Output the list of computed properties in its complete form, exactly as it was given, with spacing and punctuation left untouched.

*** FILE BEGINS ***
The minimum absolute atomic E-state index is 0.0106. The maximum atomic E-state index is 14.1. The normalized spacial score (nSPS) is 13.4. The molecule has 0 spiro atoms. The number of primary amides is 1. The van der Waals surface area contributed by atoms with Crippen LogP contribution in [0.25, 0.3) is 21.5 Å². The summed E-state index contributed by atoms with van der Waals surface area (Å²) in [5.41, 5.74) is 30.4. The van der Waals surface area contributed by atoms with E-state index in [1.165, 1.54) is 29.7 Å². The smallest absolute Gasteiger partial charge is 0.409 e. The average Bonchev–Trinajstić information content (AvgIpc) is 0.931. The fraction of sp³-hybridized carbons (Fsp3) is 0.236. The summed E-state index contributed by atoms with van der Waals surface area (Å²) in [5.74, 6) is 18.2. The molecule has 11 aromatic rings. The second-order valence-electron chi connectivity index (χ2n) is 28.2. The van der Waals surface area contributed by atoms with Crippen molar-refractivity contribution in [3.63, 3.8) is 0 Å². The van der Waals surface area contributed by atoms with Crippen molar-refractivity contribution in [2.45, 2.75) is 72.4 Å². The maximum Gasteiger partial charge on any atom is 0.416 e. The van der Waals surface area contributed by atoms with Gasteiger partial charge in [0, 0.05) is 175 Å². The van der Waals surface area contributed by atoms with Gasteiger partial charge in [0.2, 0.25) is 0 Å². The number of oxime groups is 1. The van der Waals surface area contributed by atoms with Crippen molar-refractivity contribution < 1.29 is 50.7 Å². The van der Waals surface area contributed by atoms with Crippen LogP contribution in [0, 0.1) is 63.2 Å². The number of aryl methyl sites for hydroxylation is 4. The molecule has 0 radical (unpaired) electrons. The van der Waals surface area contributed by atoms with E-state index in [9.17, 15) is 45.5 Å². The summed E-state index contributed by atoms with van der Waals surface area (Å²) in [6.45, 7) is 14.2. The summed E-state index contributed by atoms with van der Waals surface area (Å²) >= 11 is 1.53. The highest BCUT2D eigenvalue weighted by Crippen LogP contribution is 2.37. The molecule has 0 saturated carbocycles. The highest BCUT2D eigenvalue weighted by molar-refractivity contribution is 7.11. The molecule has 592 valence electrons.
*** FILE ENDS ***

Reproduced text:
The minimum absolute atomic E-state index is 0.0106. The maximum atomic E-state index is 14.1. The normalized spacial score (nSPS) is 13.4. The molecule has 0 spiro atoms. The number of primary amides is 1. The van der Waals surface area contributed by atoms with Crippen LogP contribution in [0.25, 0.3) is 21.5 Å². The summed E-state index contributed by atoms with van der Waals surface area (Å²) in [5.41, 5.74) is 30.4. The van der Waals surface area contributed by atoms with E-state index in [1.165, 1.54) is 29.7 Å². The smallest absolute Gasteiger partial charge is 0.409 e. The average Bonchev–Trinajstić information content (AvgIpc) is 0.931. The fraction of sp³-hybridized carbons (Fsp3) is 0.236. The summed E-state index contributed by atoms with van der Waals surface area (Å²) in [5.74, 6) is 18.2. The molecule has 11 aromatic rings. The second-order valence-electron chi connectivity index (χ2n) is 28.2. The van der Waals surface area contributed by atoms with Crippen molar-refractivity contribution in [3.63, 3.8) is 0 Å². The van der Waals surface area contributed by atoms with Crippen molar-refractivity contribution in [2.45, 2.75) is 72.4 Å². The maximum Gasteiger partial charge on any atom is 0.416 e. The van der Waals surface area contributed by atoms with Gasteiger partial charge in [0, 0.05) is 175 Å². The van der Waals surface area contributed by atoms with Gasteiger partial charge in [0.2, 0.25) is 0 Å². The number of oxime groups is 1. The van der Waals surface area contributed by atoms with Crippen molar-refractivity contribution < 1.29 is 50.7 Å². The van der Waals surface area contributed by atoms with Crippen LogP contribution in [0, 0.1) is 63.2 Å². The number of aryl methyl sites for hydroxylation is 4. The molecule has 0 radical (unpaired) electrons. The van der Waals surface area contributed by atoms with E-state index in [9.17, 15) is 45.5 Å². The summed E-state index contributed by atoms with van der Waals surface area (Å²) in [6.45, 7) is 14.2. The summed E-state index contributed by atoms with van der Waals surface area (Å²) >= 11 is 1.53. The highest BCUT2D eigenvalue weighted by Crippen LogP contribution is 2.37. The molecule has 0 saturated carbocycles. The highest BCUT2D eigenvalue weighted by molar-refractivity contribution is 7.11. The molecule has 592 valence electrons.